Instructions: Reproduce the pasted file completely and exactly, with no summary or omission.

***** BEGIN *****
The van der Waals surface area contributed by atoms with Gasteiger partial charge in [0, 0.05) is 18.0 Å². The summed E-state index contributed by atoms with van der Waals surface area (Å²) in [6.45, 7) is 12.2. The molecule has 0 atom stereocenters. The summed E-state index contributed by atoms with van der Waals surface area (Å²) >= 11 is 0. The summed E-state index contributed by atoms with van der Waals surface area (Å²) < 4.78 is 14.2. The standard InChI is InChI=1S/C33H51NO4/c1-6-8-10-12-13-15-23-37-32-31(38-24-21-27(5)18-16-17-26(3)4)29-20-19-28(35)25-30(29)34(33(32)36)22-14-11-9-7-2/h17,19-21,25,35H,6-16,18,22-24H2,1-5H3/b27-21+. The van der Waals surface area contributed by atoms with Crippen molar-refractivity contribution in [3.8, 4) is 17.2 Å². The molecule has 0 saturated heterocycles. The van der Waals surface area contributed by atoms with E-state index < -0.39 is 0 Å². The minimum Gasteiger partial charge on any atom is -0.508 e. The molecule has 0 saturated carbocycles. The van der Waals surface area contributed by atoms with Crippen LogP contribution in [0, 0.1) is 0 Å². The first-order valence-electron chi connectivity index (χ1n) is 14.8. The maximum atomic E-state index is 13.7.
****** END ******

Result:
The van der Waals surface area contributed by atoms with Gasteiger partial charge in [0, 0.05) is 18.0 Å². The summed E-state index contributed by atoms with van der Waals surface area (Å²) in [6.45, 7) is 12.2. The molecule has 0 atom stereocenters. The summed E-state index contributed by atoms with van der Waals surface area (Å²) >= 11 is 0. The summed E-state index contributed by atoms with van der Waals surface area (Å²) < 4.78 is 14.2. The standard InChI is InChI=1S/C33H51NO4/c1-6-8-10-12-13-15-23-37-32-31(38-24-21-27(5)18-16-17-26(3)4)29-20-19-28(35)25-30(29)34(33(32)36)22-14-11-9-7-2/h17,19-21,25,35H,6-16,18,22-24H2,1-5H3/b27-21+. The van der Waals surface area contributed by atoms with Crippen molar-refractivity contribution in [3.8, 4) is 17.2 Å². The molecule has 0 saturated heterocycles. The van der Waals surface area contributed by atoms with E-state index < -0.39 is 0 Å². The minimum Gasteiger partial charge on any atom is -0.508 e. The molecule has 0 saturated carbocycles. The van der Waals surface area contributed by atoms with Crippen LogP contribution in [0, 0.1) is 0 Å². The first-order valence-electron chi connectivity index (χ1n) is 14.8. The maximum atomic E-state index is 13.7.